Bridging generations: Aged care homes welcome toddlers to bring joy and comfort to residents

Jun 20, 2023
Perth aged care residence's intergenerational program sparks joy and creates lasting bonds. Source: Instagram @oryxcommunities

It’s back to daycare for the aged care residents at Perth’s The Queenslea as a new heartwarming intergenerational program brings the young and the young at heart together for a day of laughter and shared activities.

Picture the scene: toddlers from the Ngala Early Learning and Development Service join elderly residents for a day of singing children’s songs and doing crafts.

The early learning centre is conveniently situated within the same premises as the aged care residence, where they share a courtyard. The arrangement allows both the children and the elderly to have frequent encounters and catch glimpses of each other through the fence.

Then, once a week, the Queenslea residents are graciously invited by their little Ngala “neighbours” for shared activities.


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Speaking to the ABC, Queenslea’s lifestyle coordinator Melissa Taylor says the program follows a well-structured schedule, spanning six-week cycles to allow every resident to have the opportunity to join in.

“It’s around seven neighbours with 14 children and each week has a different theme,” she said.

“Today was numeracy, where they were measuring and paying for groceries with some paper money, and forming connections with the neighbours who were guiding them.”


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Taylor also adds that its been “beautiful” seeing the aged care residents and toddlers “come out of their shells” during the program.

“With the residents, it’s interesting because at first they can be hesitant but once you get them there not only do their facial expressions change, but they’re more mobile, they start walking around and engaging with the children, it’s amazing,” she said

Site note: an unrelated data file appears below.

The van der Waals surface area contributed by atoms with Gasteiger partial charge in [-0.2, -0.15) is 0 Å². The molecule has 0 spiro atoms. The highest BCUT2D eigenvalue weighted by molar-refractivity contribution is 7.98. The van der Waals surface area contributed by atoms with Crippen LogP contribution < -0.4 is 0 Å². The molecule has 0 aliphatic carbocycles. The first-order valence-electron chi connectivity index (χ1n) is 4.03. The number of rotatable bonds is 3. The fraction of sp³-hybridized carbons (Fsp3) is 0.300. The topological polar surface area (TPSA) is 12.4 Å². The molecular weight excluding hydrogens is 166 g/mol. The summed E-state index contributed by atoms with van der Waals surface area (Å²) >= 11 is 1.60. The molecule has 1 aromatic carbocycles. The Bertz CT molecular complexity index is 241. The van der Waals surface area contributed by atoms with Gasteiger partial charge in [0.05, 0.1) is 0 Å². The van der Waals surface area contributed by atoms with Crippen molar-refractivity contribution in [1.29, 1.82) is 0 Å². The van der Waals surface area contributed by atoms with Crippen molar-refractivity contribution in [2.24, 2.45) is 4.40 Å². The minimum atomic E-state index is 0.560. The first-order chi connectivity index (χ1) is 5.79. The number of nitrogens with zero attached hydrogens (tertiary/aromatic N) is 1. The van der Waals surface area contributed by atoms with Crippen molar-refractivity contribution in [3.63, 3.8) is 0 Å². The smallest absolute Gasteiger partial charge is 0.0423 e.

According to the aged care resident’s Chief Wellbeing Officer, Aimée Gullotto, the program’s impact on its elderly residents is carefully assessed using “outcome measures” throughout the six-week duration.

These measures look at various aspects of the residents’ wellbeing, including mood and physical health.

“We also look at what their mood might be pre- and post-immediate sessions so we can gauge the benefit of the program,” Gullotto said.


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Based on 2019 statistics from the Australian Institute of Health and Welfare a significant 87 per cent of elderly care residents experience one or more mental or behavioural conditions, with nearly 50 per cent suffering from depression.

According to Professor Sunil Bhar, a psychology expert from Swinburne University, the prevalence of mental health conditions is alarmingly high in aged care facilities to the extent that they are often referred to as “mental health geriatric hospitals”.

However, he emphasises that intergenerational programs have proven to be incredibly effective at boosting seniors’ mental health.

“What we’re learning, time and time again, is that when you’re older, you have such a need to pass all the lessons that you’ve learned, the wisdom, to younger people,” Professor Bhar said.

Professor Bhar strongly supports the positive impact of intergenerational playgroups. In his view, these programs should be an integral and essential component of aged care facility programs throughout the country.

“Just like you have bingo groups, why not have intergenerational programs?”

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